Oceanic tides can be used to generate electricity. Floodgate dams are built across inlets. During high tide water flows into the inlet and gets trapped when the gate is closed. After the tide falls outside the flood gate, the water retained by the floodgate flows back to the sea via a pipe that carries it through a power-generating turbine.

In India, the Gulf of Kachchh, provides ideal conditions for utilising tidal energy. A 900 MW tidal energy power plant is set up here by the National Hydropower Corporation.

GeoThermal Energy

Geothermal energy refers to the heat and electricity produced by using the heat from the interior of the Earth. Geothermal energy exists because the Earth grows progressively hotter with increasing depth. Where the geothermal gradient is high, high temperatures are found at shallow depths.

Groundwater in such areas absorbs heat from the rocks and becomes hot. It is so hot that when it rises to the earth’s surface, it turns into steam.

This steam is used to drive turbines and generate electricity. There are several hundred hot springs in India, which could be used to generate electricity.

Two experimental projects have been set up in India to harness geothermal energy. One is located in the Parvati valley near Manikaran in Himachal Pradesh and the other is located in the Puga Valley, Ladakh.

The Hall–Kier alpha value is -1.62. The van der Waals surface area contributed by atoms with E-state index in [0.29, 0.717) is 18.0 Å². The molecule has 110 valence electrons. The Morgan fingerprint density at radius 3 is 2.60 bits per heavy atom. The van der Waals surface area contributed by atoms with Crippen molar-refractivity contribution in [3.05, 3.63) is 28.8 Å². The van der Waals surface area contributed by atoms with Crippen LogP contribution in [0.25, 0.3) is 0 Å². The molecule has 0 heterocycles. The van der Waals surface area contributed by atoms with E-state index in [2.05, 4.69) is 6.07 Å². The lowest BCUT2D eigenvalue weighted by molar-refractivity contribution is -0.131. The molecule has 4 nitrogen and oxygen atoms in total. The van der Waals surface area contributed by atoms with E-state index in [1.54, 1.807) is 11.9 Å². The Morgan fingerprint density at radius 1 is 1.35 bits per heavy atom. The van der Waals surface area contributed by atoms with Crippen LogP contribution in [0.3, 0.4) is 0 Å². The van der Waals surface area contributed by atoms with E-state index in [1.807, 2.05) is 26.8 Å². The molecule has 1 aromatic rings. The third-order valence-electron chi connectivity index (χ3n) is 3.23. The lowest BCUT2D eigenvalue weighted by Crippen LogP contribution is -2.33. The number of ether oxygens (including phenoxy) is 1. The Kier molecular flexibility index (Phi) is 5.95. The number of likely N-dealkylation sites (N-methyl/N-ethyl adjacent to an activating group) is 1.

Conservation of Energy Resources

As discussed earlier, energy consumption is increasing and energy reserves are getting depleted. In this background, there is an urgent need to develop a sustainable path of energy development. Promotion of energy conservation and increased use of renewable energy sources are the twin planks of sustainable energy.

India is presently one of the least energy efficient countries in the world. We have to adopt a cautious approach for the judicious use of our limited energy resources.For example, as concerned citizens we can do our bit by using public transport systems instead of individual vehicles; switching off electricity when not in use, using power-saving devices and using non-conventional sources of energy.